This morning Martin gave me the news that we will be sending our car in two weeks time, and it will need to be filled with all our belongings. Remember how I mentioned that we didn't know quite yet how we are getting what little we are taking to Poland. Well, that's how. And for the car to be there when we get there, it has to leave in two weeks. Which means I have two weeks to get everything out, put into bins, itemized and labeled correctly for customs, and hope it all fits in the car.
This was big news. And then I shared it with the children.
See, the thing is with kids, they have no concept of time. Hejjo, 6 years old, he does ok, but the other two 4.5 and 3, not so much. (Kacio was just running around knocking all the packing boxes over. That's what he does all day, knocks stuff over.)
Me; Okay guys well, we have to start packing up stuff to ship to Poland in our car. Let's see, where we can start?
F: Mommy, where's my backpack?
L: Do I have a backpack?
Me: Yeah, ya'll's backpacks are on the top shelf of your closet, why?
F: I need to pack it up.
L: My dolly needs to go to Poland, can I take my dolly? She needs to go in my backpack.
Me: Yes, Lina, you can take your dolly. Guys,we don't need to pack for the plane yet. The backpacks are for the plane. We are just packing for all the stuff that is going on the boat to Poland, not the plane.
F: Mommy, what kinds of things will go in my backpack?
M: Well, you know, things like, snacks and a couple books and a game and one stuffed animal if you want.
L: I want my blankie to go and this sticker and I want an orange. Can I have an orange on the plane?
M: Yes, Lina, you can have an orange on the plan but we don't need to pack those things now. We aren't going anywhere right now.
F: But why can't I have snack's on the plane?!
M: You can! You just don't need to pack it right now. We have lots of time before we need to pack for the plane. Lots of time.
F: Oh, you mean cuz if we pack it now it will rot before we leave? It will rot in our backpacks?
M: That's right, Felix! So don't worry about the plane and your backpack right now, okay?
L: Mommy, can you open my backpack I need to put my Raggedy Ann in too so she can go with me. Will there be buckles on the boat?
Me: Buckles? What for?
L: So that my dollies and my Lego's don't fly everywhere when the boat goes in the water.
Me: You don't need to worry about that Lina, it will all be in our car. It will be safe.
Hejjo: What if the boat sinks?
So, as you can see. The younger they are, the less they need to know, at least when it comes to packing. ;)
But otherwise, preparing the children. I don't know. I suppose it differs for every family. Martin recalls that when he was a child and they would go back and forth between the two countries he wouldn't find out they were leaving until just a couple days before they left, sometimes finding out from people other than his parents. He doesn't remember this too fondly. I know they had good reasons for this ( some of which you can see we are experiencing at this very moment :) ). Nevertheless, we are kind of doing the exact opposite with our kids.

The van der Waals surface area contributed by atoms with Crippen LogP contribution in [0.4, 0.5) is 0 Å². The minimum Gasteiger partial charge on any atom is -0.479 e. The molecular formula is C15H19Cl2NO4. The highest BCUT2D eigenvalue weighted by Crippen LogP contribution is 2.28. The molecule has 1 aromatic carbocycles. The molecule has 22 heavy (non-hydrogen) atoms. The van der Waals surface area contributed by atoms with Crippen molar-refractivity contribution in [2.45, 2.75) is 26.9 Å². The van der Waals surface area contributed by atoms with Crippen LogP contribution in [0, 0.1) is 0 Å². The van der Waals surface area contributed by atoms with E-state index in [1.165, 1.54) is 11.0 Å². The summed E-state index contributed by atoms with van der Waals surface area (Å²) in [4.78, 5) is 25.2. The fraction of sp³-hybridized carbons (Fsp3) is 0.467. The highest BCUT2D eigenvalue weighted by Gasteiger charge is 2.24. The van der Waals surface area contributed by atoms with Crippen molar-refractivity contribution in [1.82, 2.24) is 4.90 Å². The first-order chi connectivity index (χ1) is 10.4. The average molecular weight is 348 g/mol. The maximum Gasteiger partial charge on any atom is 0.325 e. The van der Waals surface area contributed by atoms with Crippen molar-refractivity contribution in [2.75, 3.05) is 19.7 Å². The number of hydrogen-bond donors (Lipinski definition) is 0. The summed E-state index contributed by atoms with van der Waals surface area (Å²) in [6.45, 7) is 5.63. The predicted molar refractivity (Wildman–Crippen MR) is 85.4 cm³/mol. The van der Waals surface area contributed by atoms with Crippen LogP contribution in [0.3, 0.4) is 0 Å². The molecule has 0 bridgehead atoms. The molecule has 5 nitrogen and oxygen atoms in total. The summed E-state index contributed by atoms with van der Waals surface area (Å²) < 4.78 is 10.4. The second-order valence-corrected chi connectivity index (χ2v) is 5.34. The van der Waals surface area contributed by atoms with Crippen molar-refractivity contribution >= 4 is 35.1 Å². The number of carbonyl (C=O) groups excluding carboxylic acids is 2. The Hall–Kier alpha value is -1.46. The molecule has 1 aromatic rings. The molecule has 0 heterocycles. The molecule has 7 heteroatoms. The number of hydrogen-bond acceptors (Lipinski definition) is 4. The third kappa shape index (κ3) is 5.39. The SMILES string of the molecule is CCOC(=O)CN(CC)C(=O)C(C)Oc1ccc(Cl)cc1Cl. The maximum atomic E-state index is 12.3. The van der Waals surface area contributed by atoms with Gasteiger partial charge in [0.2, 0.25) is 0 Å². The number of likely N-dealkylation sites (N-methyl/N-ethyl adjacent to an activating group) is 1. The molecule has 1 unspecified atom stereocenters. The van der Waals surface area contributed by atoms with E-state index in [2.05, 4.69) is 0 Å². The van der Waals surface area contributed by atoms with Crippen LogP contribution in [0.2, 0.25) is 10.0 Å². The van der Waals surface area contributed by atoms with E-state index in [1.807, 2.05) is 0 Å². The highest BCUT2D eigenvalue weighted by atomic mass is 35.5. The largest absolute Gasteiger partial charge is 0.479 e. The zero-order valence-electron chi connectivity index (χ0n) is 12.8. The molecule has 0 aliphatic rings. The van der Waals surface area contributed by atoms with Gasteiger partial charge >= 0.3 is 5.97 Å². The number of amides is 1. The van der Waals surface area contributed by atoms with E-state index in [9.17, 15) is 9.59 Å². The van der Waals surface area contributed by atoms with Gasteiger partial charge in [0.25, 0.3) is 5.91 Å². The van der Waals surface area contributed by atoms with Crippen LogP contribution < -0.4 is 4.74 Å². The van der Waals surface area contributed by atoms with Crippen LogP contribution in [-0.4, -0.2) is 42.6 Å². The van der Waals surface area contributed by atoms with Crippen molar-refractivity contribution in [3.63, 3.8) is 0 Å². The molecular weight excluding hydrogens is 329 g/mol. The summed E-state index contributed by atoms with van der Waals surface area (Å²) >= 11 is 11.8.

We ask a lot of questions, daily, and talk about it, a lot.
What are you excited about? Hejjo: climbing trees (lots of good cherry trees for climbing where we're going), Felix: Eating ice cream every day (yeah, right), Lina: a princess bed (= "mosquito net" thingy from IKEA) Kacio: "bah" (sound of him knocking over a chair, also from IKEA)
What are you nervous or afraid of? (Hejjo: the kids there won't know English, Felix: those big dogs, there are lots of dogs there, Lina: being by myself in my room (she'll be sharing with Kacio I think)
What will you miss? Hejjo: my friends, Felix: Babcia (his source of ice cream ;) ), Lina: Grandma and Victoria
And so forth and so on. And we are constantly talking about the differences between the two places, pointing out what will be the same and what will be different in any given situation. Constantly reassuring them that Mommy and Tata will be no different, and that our family will be the same no matter where we live. All I can do is prepare them a bit before hand so the shock isn't too great and just pray they adapt quickly, like everyone says they will.
Hejjo will have it the hardest. He has friends here. He doesn't understand why we *have* to go to Poland and so I tell him again, each time he asks, and then he's okay with it. Felix and Lina have a hard time understanding that we will be living in Babcia's house (Martin's family's home) but Babcia won't be there. And that we won't be here for Christmas. They can't envision a future somewhere different. But they'll figure it out.
I think, in the end, as with everything, my mood will set the tone for the entire endeavor. As long as I remain positive and enthusiastic, so do they. When I have a moment of weakness or fear, they immediately follow suit and push back against the idea. And so, much more rests on my shoulders than just my own outlook and experience, as my children will rely on me to guide them not only physically but emotionally, through the next two months and into our new home. This is good and right. Good for me and good for them. We will rely on each other in this way. And we'll be okay.
As for the boat sinking... Hejjo is already planning which new Lego sets he will buy with the insurance money once I explained how that works. The little stinker.
|Krakow 2010...Felek with his daily ice cream.|